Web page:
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Court Holds Resentencing Guidelines Set in 2006 Decision Do Not Violate Offenders’ Constitutional Rights

2007-0475.  State v. Elmore, Slip Opinion No. 2009-Ohio-3478.
Licking C.P. No. 02 CR 275.  Judgment affirmed.
Moyer, C.J., and Pfeifer, Lundberg Stratton, O'Connor, O'Donnell, Lanzinger, and Cannon, JJ., concur.
Timothy P. Cannon, J., of the Eleventh Appellate District, sitting for Cupp, J.
Opinion: http://www.supremecourt.ohio.gov/rod/docs/pdf/0/2009/2009-Ohio-3478.pdf Adobe PDF Link opens new window.

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(July 28, 2009) The Supreme Court of Ohio ruled today that the resentencing of criminal offenders pursuant to the Court’s February 27, 2006  decision in State v. Foster for crimes committed before that date does not violate offenders’ Sixth Amendment right to a jury trial or their rights under the Ex Post Facto or Due Process clauses of the U.S. Constitution.

In a 7-0 decision authored by Justice Judith Ann Lanzinger, the Court also held that a trial court resentencing an offender pursuant to Foster is not required to impose the minimum prison term for each offense for which the defendant  was convicted, and has discretion to order that  sentences for multiple convictions be served either concurrently (at the same time) or consecutively (one after the other).

In Apprendi v. New Jersey (2000) and Blakely v. Washington (2004), the U.S. Supreme Court held that it is unconstitutional for a criminal defendant’s sentence to be enhanced beyond the minimum penalties applicable to his crime based on factual findings made by a trial court unless those findings are made by a  jury (rather than by the judge). In State v. Foster, announced on Feb. 27, 2006, the Supreme Court of Ohio analyzed Ohio’s felony sentencing scheme in light of Apprendi and Blakely and ruled that the portions of Ohio’s criminal sentencing statute requiring judges to make factual findings to support non-minimum and consecutive sentences were unconstitutional.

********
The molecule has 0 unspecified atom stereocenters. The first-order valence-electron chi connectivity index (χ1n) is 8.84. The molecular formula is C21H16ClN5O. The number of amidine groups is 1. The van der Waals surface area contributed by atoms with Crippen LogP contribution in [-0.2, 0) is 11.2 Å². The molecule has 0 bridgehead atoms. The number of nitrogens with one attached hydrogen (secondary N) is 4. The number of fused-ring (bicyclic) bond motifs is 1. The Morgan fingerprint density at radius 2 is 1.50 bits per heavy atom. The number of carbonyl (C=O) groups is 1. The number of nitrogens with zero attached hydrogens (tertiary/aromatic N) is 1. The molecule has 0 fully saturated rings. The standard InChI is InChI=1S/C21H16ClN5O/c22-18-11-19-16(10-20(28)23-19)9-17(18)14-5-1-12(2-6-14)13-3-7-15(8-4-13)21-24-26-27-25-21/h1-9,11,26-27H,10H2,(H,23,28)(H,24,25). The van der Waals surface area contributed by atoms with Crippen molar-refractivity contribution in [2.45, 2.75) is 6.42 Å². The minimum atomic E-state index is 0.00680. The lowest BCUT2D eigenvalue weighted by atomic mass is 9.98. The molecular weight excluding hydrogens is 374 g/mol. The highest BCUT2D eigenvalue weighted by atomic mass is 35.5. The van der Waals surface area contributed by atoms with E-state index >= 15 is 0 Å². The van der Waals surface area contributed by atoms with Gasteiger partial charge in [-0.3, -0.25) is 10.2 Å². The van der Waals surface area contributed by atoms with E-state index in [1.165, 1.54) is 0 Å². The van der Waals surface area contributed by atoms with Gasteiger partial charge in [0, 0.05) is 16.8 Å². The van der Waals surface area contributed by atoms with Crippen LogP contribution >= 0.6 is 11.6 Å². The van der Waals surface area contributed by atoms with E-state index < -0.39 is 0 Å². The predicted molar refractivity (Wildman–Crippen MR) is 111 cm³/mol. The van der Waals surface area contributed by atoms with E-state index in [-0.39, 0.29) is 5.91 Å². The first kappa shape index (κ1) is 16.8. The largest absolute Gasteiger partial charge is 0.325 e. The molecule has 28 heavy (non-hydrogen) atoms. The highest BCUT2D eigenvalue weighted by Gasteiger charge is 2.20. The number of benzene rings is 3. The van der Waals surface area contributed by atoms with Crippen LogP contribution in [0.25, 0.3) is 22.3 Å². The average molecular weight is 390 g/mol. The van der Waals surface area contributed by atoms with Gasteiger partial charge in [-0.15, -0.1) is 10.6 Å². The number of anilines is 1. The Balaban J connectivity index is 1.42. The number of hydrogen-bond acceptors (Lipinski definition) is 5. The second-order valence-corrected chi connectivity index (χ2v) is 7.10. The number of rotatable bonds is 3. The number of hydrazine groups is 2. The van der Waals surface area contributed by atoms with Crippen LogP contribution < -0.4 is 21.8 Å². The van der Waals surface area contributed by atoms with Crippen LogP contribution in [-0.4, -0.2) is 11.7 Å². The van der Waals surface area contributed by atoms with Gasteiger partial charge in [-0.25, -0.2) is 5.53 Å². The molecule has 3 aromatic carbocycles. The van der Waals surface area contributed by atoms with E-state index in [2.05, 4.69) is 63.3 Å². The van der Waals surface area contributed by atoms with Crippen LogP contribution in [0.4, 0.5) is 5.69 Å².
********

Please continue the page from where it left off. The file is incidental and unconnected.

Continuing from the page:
To cure the constitutional defect, the Foster court followed a third U.S. Supreme Court case, U.S. v. Booker by severing (deleting) from Ohio’s sentencing statutes all requirements of judicial fact-finding to support non-minimum or consecutive sentences, and ordered that all criminal cases that were pending on appeal in Ohio courts on the date Foster was decided must be remanded to the trial court for resentencing under post-Foster guidelines. In setting those guidelines, the Court held that, with the former judicial fact-finding provisions removed, the remaining language of Ohio’s criminal sentencing statute gives judges discretion to resentence an offender to any term of imprisonment within the prescribed statutory range for that offender’s crime, and also gives judges unrestricted discretion to determine whether multiple sentences imposed on a defendant for separate crimes must be served concurrently  or consecutively.